Alienation and its Types

You might find yourself feeling alienated at times, and wondering if it's just in your head. The answer, according to Karl Marx, might be no - there are four different types of alienation. In this article, we take a closer look at the theory proposed by Marx on the four forms of impacts that can lead to alienation, and what they might mean for you personally.

Many people are familiar with the work of Karl Marx, but fewer are aware of his theories on alienation. In a nutshell, alienation (German: Entfremdung) is the process by which workers are disconnected from the very aspects of human nature (Gattungswesen, 'species-essence').

Marx defines "work" as the "extension of being" and the essence of being; that is, species-essence.

What one does defines them! A worker cherishes when his art is appreciated and feels valued when his labour is valued and his product demanded. The work connects the worker to the peers and society at large and finds fulfilment in such contribution. A free worker gets to decide the schedule and make all the decisions. On the contrary, capitalism enslaves a worker on various levels as exposed by the theory of alienation. 

Karl Marx wrote extensively about the phenomenon of social alienation. He believed that alienation was a direct result of capitalism and the class struggle. Alienation is the process by which people are isolated from the things that are important to them.

Here is an example!
Imagine you are a baker and you make beautiful cakes. All the people in the town respect you and your products are demanded; you decide your own schedule and keep all the profit margin to yourself; suppose you charge Rs.1000 for one cake. Imagine now a capitalist sets up a big business, with a brand tag and everyone begins to go there. You eventually are left with no choice but to find a job there. You get a job there and as "division of labour" suggests, you are dictated by the capitalist to do the packing, the greater share of the profit goes to the capitalist while you as a worker now get only Rs. 200 by spending the same energy. You no longer own the cake you produce, you don't even produce it entirely since you are stuck with singular robotic and repetitive tasks, you no more see yourself in the product, that is, your work doesn't get you respect and therefore isn't fulfilling anymore. You are alienated. 

1. Alienation of the worker from their product

Under private property, all the decisions are dictated, by the board of directors and capitalists, about the design and development of production and the worker is left with no control over what is to be produced or the specifications of his/her product. This replacement of power from worker to capitalist alienates the worker from his/her product which he/she produces but does not own.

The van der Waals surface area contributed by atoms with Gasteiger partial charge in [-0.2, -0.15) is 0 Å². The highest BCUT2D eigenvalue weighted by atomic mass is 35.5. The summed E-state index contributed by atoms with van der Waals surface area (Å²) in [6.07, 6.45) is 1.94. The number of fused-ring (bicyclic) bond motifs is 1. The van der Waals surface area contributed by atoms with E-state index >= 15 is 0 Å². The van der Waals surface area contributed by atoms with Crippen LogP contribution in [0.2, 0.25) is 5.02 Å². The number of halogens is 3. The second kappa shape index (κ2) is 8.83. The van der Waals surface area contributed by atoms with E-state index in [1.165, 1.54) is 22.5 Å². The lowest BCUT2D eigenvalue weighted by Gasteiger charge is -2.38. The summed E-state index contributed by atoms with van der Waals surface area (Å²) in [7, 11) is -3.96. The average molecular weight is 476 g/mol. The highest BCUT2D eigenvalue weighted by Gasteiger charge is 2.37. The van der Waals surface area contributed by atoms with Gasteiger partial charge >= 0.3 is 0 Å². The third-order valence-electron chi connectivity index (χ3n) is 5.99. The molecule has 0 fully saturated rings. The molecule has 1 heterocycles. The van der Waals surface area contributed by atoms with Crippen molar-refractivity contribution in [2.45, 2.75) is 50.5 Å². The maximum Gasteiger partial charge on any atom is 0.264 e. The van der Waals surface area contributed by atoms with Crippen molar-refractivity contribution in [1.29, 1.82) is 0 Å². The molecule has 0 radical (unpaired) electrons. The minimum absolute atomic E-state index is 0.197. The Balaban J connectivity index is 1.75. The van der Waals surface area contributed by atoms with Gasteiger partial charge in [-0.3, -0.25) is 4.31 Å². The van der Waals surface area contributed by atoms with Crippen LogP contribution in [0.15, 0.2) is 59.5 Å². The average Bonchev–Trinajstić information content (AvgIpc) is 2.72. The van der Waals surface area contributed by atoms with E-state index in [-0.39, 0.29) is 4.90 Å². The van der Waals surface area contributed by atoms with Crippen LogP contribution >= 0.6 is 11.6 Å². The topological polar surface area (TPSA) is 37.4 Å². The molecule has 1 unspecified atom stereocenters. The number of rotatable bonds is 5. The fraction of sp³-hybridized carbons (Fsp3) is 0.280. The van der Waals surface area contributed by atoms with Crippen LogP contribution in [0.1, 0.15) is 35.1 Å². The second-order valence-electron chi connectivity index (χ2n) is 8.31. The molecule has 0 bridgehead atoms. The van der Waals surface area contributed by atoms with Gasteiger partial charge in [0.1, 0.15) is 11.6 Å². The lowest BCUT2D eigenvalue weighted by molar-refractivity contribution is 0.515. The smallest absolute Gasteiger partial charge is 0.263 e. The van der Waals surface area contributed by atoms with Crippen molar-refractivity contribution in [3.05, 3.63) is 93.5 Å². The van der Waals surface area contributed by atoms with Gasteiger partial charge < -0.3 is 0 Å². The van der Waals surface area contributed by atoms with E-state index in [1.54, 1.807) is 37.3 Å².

2. Alienation of the worker from the act of production

The skilled labour makes work repetitive and mechanical. A worker is coerced into repetitively performing a singular task, such as packing products in the box or putting the lids on bottles. Since the worker is distanced from the whole act of production this alienation makes him/her feel worthless because work becomes only a means for survival instead of fulfilment. 

3. Alienation of the worker from their species-essence

An individual's "Gattungswesen" or species-essence is made up of all of their natural potentials. A person who is compelled to sell their labour as a market commodity under a capitalist mode of production forfeits their individuality and the chance to grow as a person.

4. Alienation of the worker from other workers

The so-called labour market, in which workers compete with one another, is created when labour is reduced to a mere market commodity. Instead of being viewed as a positive socio-economic activity marked by group effort, labour is traded on a competitive labour market. Such fight-for-life, work for capitalist-or-die social Darwinistic competition under capitalism alienates workers from peers.



The alienation arises when people are not able to express their true selves at work. They may be forced to do repetitive, boring work that stifles their creativity and individuality. As a result, they may feel alienated from their work and themselves.

Marx's theory of alienation is a complex and multi-layered one. In this article, we have only scratched the surface in terms of understanding what Marx meant by alienation and how it manifests itself in our lives. If you are interested in exploring this topic further, we recommend reading some of Marx's work or checking out other resources that discuss his ideas.

What does this mean for us today? Well, many of us are working longer hours for less pay, and we're increasingly precariously employed. We're working harder and harder, but we're not getting ahead. This is because our work is not fulfilling, it's not creative, and it doesn't give us a sense of control over our lives. We're just cogs in the machine, and our labour is being exploited to make profits for those at the top through the extraction of surplus value from our labour value.




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